Obsessive Compulsive Disorder in Children and Teens
Obsessive Compulsive Disorder, or OCD, involves having obsessive thinking patterns that can include unwanted thoughts, images or urges that make a person feel anxious or distressed.
Individuals who have OCD have significant difficulty pushing away or ignoring these thoughts. Those with OCD also have compulsive behaviors which are an attempt to reverse the obsessive thoughts or urges by performing some sort of action. (Sometimes these compulsions are not outwardly visible to the child’s family as they are mental rituals performed internally.)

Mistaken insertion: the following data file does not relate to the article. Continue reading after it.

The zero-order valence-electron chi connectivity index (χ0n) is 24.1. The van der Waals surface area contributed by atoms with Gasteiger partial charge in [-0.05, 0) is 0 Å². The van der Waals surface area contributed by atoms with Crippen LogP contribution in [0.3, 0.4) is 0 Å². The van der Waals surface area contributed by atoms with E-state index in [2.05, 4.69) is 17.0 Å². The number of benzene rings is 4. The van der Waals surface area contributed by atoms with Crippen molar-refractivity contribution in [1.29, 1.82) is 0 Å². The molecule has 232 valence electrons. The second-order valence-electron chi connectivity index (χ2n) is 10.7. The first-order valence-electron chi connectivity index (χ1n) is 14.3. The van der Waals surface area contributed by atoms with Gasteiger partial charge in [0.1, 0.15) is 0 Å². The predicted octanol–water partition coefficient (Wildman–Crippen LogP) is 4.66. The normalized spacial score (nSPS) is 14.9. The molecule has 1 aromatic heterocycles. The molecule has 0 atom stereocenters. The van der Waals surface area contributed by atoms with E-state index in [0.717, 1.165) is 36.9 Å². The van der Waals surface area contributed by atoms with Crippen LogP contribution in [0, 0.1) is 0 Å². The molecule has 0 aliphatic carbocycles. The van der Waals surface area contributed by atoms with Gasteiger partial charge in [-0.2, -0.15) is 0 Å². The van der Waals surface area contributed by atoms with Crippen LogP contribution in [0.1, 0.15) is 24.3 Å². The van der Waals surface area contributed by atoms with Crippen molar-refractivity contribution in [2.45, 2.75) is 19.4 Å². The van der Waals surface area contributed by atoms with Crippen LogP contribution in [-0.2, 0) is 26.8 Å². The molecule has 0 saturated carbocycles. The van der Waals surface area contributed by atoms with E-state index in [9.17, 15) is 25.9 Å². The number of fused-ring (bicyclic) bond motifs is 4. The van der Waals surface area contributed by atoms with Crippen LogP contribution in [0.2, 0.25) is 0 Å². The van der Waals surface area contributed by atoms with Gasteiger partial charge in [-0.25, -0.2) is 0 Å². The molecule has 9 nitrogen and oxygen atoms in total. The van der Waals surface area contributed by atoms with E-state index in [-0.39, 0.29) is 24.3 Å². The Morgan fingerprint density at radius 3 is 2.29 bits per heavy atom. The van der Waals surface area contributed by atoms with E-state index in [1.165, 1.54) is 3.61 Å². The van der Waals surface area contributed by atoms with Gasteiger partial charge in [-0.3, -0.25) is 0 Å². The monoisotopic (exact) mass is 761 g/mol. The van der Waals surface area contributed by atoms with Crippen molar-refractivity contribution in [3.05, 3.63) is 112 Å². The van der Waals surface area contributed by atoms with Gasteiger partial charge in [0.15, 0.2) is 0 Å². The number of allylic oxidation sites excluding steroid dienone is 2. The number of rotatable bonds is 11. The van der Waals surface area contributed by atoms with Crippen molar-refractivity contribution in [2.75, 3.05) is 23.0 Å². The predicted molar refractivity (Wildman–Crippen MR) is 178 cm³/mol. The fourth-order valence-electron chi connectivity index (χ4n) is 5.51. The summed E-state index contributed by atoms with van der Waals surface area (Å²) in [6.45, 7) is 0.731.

OCD is not:
-The child’s fault or the parent’s fault. Sometimes very stressful or traumatic events can bring on the disorder, but it does not cause OCD.
-A choice. If they could stop, they would.
-Something someone likes; such as being clean or organized.
-An adjective. When people say “I’m SO OCD! I love having my room all neat and tidy”, it potentially hurts and shames people who really struggle with OCD because they feel significant anxiety and fear if they don’t engage in the ritual or compulsion.